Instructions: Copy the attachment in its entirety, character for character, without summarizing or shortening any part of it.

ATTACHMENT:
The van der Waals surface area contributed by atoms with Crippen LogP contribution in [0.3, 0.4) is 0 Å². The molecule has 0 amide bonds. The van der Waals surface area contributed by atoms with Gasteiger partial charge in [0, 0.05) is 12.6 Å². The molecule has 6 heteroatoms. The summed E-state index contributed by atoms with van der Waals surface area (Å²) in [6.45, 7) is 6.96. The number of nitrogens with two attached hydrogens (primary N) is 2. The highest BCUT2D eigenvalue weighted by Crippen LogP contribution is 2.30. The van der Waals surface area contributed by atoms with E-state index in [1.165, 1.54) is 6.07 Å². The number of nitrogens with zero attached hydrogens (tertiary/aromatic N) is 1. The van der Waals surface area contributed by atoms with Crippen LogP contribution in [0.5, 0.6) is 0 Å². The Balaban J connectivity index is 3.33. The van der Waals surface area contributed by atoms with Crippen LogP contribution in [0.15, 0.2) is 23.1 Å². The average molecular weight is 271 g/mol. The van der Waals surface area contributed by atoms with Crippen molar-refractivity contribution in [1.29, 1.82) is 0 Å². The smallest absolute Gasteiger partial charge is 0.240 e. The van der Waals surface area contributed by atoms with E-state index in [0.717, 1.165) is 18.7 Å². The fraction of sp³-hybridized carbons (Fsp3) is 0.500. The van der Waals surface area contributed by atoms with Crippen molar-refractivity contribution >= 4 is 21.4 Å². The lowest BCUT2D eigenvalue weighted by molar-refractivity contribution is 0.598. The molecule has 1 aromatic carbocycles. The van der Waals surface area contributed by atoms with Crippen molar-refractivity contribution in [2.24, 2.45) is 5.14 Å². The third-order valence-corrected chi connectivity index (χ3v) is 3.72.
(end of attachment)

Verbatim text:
The van der Waals surface area contributed by atoms with Crippen LogP contribution in [0.3, 0.4) is 0 Å². The molecule has 0 amide bonds. The van der Waals surface area contributed by atoms with Gasteiger partial charge in [0, 0.05) is 12.6 Å². The molecule has 6 heteroatoms. The summed E-state index contributed by atoms with van der Waals surface area (Å²) in [6.45, 7) is 6.96. The number of nitrogens with two attached hydrogens (primary N) is 2. The highest BCUT2D eigenvalue weighted by Crippen LogP contribution is 2.30. The van der Waals surface area contributed by atoms with E-state index in [1.165, 1.54) is 6.07 Å². The number of nitrogens with zero attached hydrogens (tertiary/aromatic N) is 1. The van der Waals surface area contributed by atoms with Crippen LogP contribution in [0.5, 0.6) is 0 Å². The Balaban J connectivity index is 3.33. The van der Waals surface area contributed by atoms with Crippen LogP contribution in [0.15, 0.2) is 23.1 Å². The average molecular weight is 271 g/mol. The van der Waals surface area contributed by atoms with Crippen molar-refractivity contribution in [1.29, 1.82) is 0 Å². The smallest absolute Gasteiger partial charge is 0.240 e. The van der Waals surface area contributed by atoms with E-state index in [0.717, 1.165) is 18.7 Å². The fraction of sp³-hybridized carbons (Fsp3) is 0.500. The van der Waals surface area contributed by atoms with Crippen molar-refractivity contribution >= 4 is 21.4 Å². The lowest BCUT2D eigenvalue weighted by molar-refractivity contribution is 0.598. The molecule has 1 aromatic carbocycles. The van der Waals surface area contributed by atoms with Crippen molar-refractivity contribution in [2.24, 2.45) is 5.14 Å². The third-order valence-corrected chi connectivity index (χ3v) is 3.72.